I know I preach over and over on this site about how important it is to know your history when it comes to the genres, but I wouldn’t keep saying it if I really didn’t believe it. So many younger filmmakers, such as the previous mentioned Tarantino, grew up watching the films from these guys, being inspired to make their own mark with their films. So yes, it is VERY important to know these guys and their work. And this book is a great way to start.
One thing is for sure about 2016, we have lost way too many genre favorites. From actors to directors to artists to cinematographers and everyone else in between….just way too many. There were some that I consider icons, such as Herchell Gordon Lewis, who paved the way for thousands of young filmmakers. Actor Don Calfa appeared in so many sitcoms and movies but was still able to come up with so many wonderful characters. Then we have Angus Scrimm, who really only appeared in a handful of features, but it only took one role for him to forever be remembered in the hearts of us horror fans. And while actor/writer Gene Wilder was mainly known for his comedic side, along with Mel Brooks, he gave us one of the best tributes to the classic Frankenstein pictures.
At the very first Cinema Wasteland, back in September of 2000, our dealer table was right next to Mr. Ted V. Mikels, the cult director of such films as Astro Zombies (1968), Corpse Grinders (1971), Blood Orgy of the She-Devils (1973), and many more. Sitting next to him over the next three days, hearing him talk to his fans with so much energy, as well as respect, made me a fan of him, even though I was already a fan of his work. He was such a kind and friendly soul, willing to talk to anybody about his work, as well as giving them any advice and guidance in the film business that he could. This wasn’t just an act that he was putting on to sell stuff from his table, but a genuine person that loved meeting his fans. I still have the Certificate of Assurance from the Dimension in Shock triple feature release that I got from him that weekend, which remains a prize possession in the collection.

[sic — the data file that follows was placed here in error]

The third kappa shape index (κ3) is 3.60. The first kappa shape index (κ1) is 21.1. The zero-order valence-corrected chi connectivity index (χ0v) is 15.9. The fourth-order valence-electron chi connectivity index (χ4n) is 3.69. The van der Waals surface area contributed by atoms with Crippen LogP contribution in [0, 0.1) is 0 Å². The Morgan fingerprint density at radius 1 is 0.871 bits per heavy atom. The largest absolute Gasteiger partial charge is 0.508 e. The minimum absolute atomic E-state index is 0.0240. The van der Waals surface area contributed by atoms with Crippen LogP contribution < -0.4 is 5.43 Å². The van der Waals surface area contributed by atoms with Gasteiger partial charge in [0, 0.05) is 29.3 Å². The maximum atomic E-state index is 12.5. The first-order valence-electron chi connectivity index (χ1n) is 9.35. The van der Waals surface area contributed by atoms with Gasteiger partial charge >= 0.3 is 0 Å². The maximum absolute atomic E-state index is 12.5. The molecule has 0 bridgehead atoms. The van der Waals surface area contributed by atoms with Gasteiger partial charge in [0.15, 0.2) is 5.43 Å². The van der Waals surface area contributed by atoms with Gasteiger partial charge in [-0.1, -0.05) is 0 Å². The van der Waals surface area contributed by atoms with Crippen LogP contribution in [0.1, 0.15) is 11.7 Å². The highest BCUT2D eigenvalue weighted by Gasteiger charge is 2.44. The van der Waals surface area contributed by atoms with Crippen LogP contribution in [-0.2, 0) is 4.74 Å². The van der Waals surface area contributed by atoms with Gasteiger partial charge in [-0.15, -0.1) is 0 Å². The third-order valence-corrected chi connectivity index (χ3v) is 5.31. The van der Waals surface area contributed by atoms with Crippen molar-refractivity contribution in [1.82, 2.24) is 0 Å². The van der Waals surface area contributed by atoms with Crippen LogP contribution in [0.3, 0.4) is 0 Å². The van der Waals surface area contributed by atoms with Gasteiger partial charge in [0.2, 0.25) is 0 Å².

Almost didn’t think I was going to get to this tonight, after a long and glorious weekend at Cinema Wasteland. But we knew we had to at least get this update posted before we crash for the night. So let’s get to it. Our photo last week was from the one and only film Astro Zombies, written & directed (and many other job titles as well) by the man himself, Ted V. Mikels. If you haven’t seen this one, then you are definitely missing out on a lot of fun. Congrats to Hoby Abernathy, Doug Lamoreux, and Michael Shields for sending in the correct answer. Well done.
I thought for this week’s photo, I’d give you a little hand. Did I mention that I didn’t get much sleep over the weekend? Anyway….here’s this week’s photo. So take a peek and see if you can figure it out. Remember, just send us an email at email@example.com. Good luck!